Speaking on data “sitting on the shelf” with untapped potential, one participant said he thinks “the data we have in our RBI systems is underutilized. Our organizations tend to look at it as just the inputs to get the output of the inspection plan, not to better understand the condition of the individual pieces of equipment, and what’s driving those risks, and what can be done about it from a reliability standpoint, a project standpoint, and a budgeting standpoint. You could even use that same information to benchmark your facilities against each other. There’s just so much we can do with that information, but right now it seems like it’s just being primarily used to drive compliance tasks.”
Collaboration and Knowledge Sharing
During the discussion, the participants emphasized the importance of collaboration and sharing knowledge among industry professionals to drive continuous improvement and advancement in a rapidly changing industry. They discussed the benefits of sharing data and best practices within the organization and of networking with other industry professionals to learn from their experiences and share insights.
One of the key benefits of collaboration and sharing knowledge among industry professionals is that it can help organizations to learn from each other and improve their processes and systems. By sharing data and best practices, organizations can learn from the experiences of others, and can identify opportunities for improvement in their own operations. This can help to drive continuous improvement and innovation, and can ultimately help organizations continue to advance and grow.
Networking with industry peers can also provide valuable opportunities to learn from others and share knowledge and experiences. By attending conferences and workshops and participating in industry forums and online communities, organizations can learn about the latest trends and developments in the industry, and can gain (and give) valuable insight into the challenges and opportunities facing the industry. This can help organizations not only stay up to date with new strategies and technologies, but can also help influence the development of codes and standards that are fair and reasonable for all stakeholders, especially as it relates to governance on data collection and transmission practices.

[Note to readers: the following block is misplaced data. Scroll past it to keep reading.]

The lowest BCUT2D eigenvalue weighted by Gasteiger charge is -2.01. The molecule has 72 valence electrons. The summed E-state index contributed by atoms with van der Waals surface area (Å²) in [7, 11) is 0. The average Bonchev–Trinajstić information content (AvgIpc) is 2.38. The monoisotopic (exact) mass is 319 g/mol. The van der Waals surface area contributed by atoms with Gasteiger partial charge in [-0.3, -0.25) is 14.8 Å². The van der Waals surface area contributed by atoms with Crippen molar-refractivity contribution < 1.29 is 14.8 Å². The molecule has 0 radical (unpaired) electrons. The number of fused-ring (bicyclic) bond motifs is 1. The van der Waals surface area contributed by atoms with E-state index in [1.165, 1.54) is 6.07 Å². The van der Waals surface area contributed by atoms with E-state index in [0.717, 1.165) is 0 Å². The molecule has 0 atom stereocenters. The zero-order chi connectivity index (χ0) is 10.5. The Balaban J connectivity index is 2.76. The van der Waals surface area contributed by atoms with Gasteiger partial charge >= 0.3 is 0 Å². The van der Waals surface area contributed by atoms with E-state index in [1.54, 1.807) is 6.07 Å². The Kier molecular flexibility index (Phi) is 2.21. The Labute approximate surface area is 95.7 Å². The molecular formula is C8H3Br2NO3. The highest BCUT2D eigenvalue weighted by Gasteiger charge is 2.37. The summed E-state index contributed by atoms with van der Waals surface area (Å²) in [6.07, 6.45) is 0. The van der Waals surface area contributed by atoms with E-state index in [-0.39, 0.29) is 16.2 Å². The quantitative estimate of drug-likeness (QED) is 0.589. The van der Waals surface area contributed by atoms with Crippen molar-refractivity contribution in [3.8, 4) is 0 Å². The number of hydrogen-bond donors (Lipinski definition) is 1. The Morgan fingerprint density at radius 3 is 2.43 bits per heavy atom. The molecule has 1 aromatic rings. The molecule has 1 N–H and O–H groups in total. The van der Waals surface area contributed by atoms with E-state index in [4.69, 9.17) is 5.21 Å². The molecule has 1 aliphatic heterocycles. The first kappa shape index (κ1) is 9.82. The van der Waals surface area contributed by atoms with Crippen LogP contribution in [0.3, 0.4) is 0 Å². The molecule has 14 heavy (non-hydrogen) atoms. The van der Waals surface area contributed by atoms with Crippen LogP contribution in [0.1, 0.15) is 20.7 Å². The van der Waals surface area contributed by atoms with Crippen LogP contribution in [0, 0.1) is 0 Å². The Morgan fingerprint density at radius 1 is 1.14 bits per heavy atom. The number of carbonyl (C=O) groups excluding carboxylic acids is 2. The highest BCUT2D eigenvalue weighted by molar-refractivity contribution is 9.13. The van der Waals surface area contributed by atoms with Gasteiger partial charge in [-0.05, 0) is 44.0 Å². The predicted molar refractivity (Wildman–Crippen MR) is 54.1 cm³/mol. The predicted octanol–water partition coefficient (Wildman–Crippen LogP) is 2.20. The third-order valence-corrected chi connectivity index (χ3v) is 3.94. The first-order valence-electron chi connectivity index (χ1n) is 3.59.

This MOTM discussion emphasized the importance of data validation in the context of mechanical integrity in the oil and gas industry. The participants discussed the need for clear and consistent definitions of good data, the benefits of using automated systems for data validation, and the challenges of working with large volumes of data. They also emphasized the importance of collaboration and sharing knowledge among industry professionals to drive continuous improvement and advance the industry.
Everyone acknowledged that data validation is a critical component of ensuring the accuracy and reliability of the data that organizations use to drive decision-making. By implementing effective data validation processes and sharing knowledge and best practices, organizations and the industry at large can continue to improve and advance.
Inspectioneering and Pinnacle would like to thank all of the participants for sharing their insights and experiences. We sincerely appreciate your participation in these discussions and your dedication to educating and advancing the Inspectioneering community.